To open ourselves to what God offers us at Mass, I encourage you to put a little preparation into it.  Look at the readings before or after Mass and ask God to help you understand.  I encourage you to come early enough for Mass to say a prayer before we Mass begins to ask God to help you open yourself to what He offers you.  We come here in faith but a faith that might not be perfect.  When your faith seems weak, pray the words of the father of the boy with the demon, “I do believe, help my unbelief!” (Mark 9:24).

It is Jesus in the Eucharist!

Why Is It Hard to Forgive?

As Christians we are called to be people of forgiveness.  Every time we pray the Lord’s Prayer we say, “forgive us our trespasses as we forgive those who trespass against us.”  We acknowledge our need to be forgiven and we pledge to offer the same to others.

Yet we find forgiving others (and ourselves) can be a challenge, especially when the same person keeps offending us in the same way over and over.  In today’s gospel (8/16/18 – Thursday of 19th Week in Ordinary Time), Peter offers to forgive as many as seven times.  He probably feels pretty good about this as old Hebrew texts refer to forgiving three times.  Is Jesus impressed?  No, he replies, “I say to you, not seven times but seventy-seven times.”

Wow!  That’s a lot but think about it, how many times have you asked God to forgive you?  If you want to be forgiven so many times, shouldn’t you offer the same to others?

What does it mean to forgive?  Often people think it means forgetting.  With the little things I think part of forgiving can be forgetting.  It isn’t worth remembering.  On the other hard, “the big things” might seem too big to forget.  The hurt is too much.

Forgiving is not about making amends.  We need to make amends wherever possible but forgiveness really becomes important when amends can’t be made.  We see that in today’s gospel.  Forgiveness really becomes very important when we have been hurt.

When we have been hurt, we want to put all the blame and responsibility on the other person.  (I’ll throw in here that we must always consider if we have some responsibility for what has happened).  We think it is for them to beg for our forgiveness.  That would make us feel justified for the way we feel.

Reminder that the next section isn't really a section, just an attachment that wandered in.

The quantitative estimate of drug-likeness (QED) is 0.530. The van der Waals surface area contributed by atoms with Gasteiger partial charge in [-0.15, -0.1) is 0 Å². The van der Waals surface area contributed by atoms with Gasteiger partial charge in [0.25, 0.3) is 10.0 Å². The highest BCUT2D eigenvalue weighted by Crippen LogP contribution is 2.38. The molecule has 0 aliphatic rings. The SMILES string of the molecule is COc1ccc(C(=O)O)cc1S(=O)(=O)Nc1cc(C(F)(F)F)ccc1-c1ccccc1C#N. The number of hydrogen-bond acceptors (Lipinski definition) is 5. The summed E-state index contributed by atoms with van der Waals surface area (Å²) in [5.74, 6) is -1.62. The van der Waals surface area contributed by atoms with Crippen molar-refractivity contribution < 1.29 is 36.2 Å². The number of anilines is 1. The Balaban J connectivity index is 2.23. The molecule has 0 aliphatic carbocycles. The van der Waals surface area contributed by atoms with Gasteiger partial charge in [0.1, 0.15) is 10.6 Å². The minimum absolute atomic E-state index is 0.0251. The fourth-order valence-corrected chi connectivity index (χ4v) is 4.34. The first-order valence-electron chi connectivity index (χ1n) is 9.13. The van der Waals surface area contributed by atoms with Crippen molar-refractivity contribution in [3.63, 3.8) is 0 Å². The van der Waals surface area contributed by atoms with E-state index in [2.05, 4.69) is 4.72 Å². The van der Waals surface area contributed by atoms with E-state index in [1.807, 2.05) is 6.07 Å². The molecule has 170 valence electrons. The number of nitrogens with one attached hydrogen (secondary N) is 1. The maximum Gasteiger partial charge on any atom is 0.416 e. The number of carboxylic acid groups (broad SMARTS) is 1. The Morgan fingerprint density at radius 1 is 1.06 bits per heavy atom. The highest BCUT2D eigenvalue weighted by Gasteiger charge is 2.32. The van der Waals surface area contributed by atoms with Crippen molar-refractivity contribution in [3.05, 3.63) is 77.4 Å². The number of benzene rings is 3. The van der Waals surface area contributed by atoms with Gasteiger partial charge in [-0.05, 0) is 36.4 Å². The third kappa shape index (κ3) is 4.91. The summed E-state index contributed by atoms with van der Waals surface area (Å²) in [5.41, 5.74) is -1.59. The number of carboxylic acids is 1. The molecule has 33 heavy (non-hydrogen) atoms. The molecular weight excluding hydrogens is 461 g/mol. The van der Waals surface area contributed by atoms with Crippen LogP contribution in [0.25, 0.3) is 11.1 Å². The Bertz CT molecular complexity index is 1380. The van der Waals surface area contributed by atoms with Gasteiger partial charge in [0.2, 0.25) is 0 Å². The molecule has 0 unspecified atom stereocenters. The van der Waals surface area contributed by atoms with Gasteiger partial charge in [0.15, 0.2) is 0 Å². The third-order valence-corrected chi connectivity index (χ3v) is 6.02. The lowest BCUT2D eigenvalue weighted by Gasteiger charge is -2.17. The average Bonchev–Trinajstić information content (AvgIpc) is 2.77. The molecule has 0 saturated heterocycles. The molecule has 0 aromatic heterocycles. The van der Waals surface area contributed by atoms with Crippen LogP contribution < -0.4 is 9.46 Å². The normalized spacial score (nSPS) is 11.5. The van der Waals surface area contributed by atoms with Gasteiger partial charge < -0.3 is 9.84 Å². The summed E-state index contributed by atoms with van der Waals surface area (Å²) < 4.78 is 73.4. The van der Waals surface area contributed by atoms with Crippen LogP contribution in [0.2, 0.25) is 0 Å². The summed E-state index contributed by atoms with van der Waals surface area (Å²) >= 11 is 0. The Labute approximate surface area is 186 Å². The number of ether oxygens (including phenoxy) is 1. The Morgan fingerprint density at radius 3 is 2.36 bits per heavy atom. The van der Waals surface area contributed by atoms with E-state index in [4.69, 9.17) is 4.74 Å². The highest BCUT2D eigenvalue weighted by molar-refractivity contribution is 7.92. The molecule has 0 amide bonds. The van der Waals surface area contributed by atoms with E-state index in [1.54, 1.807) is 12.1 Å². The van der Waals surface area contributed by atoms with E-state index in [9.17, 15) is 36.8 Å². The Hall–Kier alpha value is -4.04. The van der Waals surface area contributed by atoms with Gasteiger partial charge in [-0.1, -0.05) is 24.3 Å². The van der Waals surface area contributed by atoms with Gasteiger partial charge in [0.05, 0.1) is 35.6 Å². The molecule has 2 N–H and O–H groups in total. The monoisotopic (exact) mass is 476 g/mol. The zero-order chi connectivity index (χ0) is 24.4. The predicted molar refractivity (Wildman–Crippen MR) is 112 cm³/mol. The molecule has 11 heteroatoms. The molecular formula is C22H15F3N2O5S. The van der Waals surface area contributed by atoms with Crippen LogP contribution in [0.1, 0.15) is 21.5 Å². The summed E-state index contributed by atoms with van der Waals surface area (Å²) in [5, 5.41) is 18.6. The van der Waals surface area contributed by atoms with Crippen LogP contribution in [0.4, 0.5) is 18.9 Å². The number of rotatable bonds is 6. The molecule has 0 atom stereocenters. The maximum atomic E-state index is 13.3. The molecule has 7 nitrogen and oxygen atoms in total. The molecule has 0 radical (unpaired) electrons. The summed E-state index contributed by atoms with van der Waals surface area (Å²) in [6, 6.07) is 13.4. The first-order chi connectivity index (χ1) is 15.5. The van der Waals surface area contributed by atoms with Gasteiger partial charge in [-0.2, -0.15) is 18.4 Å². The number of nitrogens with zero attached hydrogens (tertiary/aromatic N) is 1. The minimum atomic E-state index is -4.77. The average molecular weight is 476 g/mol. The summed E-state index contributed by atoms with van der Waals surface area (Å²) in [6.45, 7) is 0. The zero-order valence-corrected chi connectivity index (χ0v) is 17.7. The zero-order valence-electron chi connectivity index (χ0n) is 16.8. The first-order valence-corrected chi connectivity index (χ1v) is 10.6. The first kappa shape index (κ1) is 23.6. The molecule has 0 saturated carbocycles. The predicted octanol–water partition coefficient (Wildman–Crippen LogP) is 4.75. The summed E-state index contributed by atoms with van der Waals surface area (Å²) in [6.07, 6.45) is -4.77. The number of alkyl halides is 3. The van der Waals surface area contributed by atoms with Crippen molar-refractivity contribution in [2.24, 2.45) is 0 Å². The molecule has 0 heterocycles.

While we may never forget, forgiveness does mean letting go of the hurt.  Otherwise, the “hurt” controls us.  We might think of forgiveness as only beneficial to the person who has done the wrong.  Forgiveness is also beneficial to the “victim.”  Forgiving and letting go of the hurt makes it possible for the “victim” to move on.  It makes it possible for us to love as Jesus love.

Peace,

Fr. Jeff

P.S.  As of today (8/16/18), my next presentation will center on forgiveness with a title of “Why Is It So Hard to Forgive Myself (and others)?”  It’s scheduled for Wednesday, October 3rd at 7:00 p.m.

Knowing God’s Presence in Our Lives

Today’s first reading (8/13/18 – Monday of 19th Week in Ordinary Time, Year 2) from Ezekiel provides what can be both a powerful and confusing image.  It can be confusing to us because it relies on imagery unfamiliar to us but known to the Israelites as images of God.  It can be a powerful image because it is a vision of God’s presence to Ezekiel in that moment.

One might want to ask why God choose to appear to Ezekiel at this particular place at this particular time.  To answer this one must understand the setting.  The Israelites had just been defeated by the Babylonians.  Many of them, including Ezekiel, had been taken away in exile.  Being held in exile in a foreign land would be bad for anyone.  To add to their distress we should remember that for many religions in those days, the god(s) were considered local gods so if you moved from one land to another, your god did not go with you.  Of course, we know that there is but one God and he is present everywhere.  Nonetheless, this was disconcerting to the Israelites.

Ezekiel, as well as the other Israelites, needed to know that God was with them in exile.  It was with this in mind that the Lord gives this vision to Ezekiel as a sign of God being present to them.

When the imagery is understood, this is a very powerful image of God’s presence.  This would be an “epiphany” of the Lord.  The word “epiphany” might remind us of the story of the magi coming to see baby Jesus, God lying in a manger.  The word “epiphany” means a manifestation or appearance of the God.  The Old Testament contains various epiphanies.  There is the time when God appeared to Moses in the burning bush (Exodus 3).  There is the time (1 Kings 19:9-13) when God appears to Elijah not in the earthquake, or wind, or fire.  God came that today in a “light silent sound,” a tiny whisper.  That’s why it’s important for us to have quiet time in prayer, to know God’s presence in the silence.

I also think of the story of the great flood with Noah (Genesis 6-8).  Think of how Noah and his family felt on the ark when all they could see was water.  They might have wondered if they would ever see land again.  Without land, they could run out of food.  They could have been afraid.  In the midst of that Moses sent out various birds from time to time to look for land.  I can only imagine the relief they felt when the dove came back to them with an olive leaf.  The flood wasn’t over yet but they knew God was present in that moment.

We might feel overwhelmed by what goes on in our lives.  We might be afraid.  We need to know God is present with us.  We celebrate the Eucharist as a way of giving thanks to God but also as a way to for us to know God is present with us, first in his Word read at Mass, and then in the Eucharist. The Eucharist we receive is small host.  It is small yet it is so much more.  It is Jesus coming to us.  It is Jesus giving us the bread of life to strengthen us in our lives.

Peace,

Fr. Jeff

19th Sunday in Ordinary Time, Year B – Homily

19th Sunday in Ordinary Time, Year B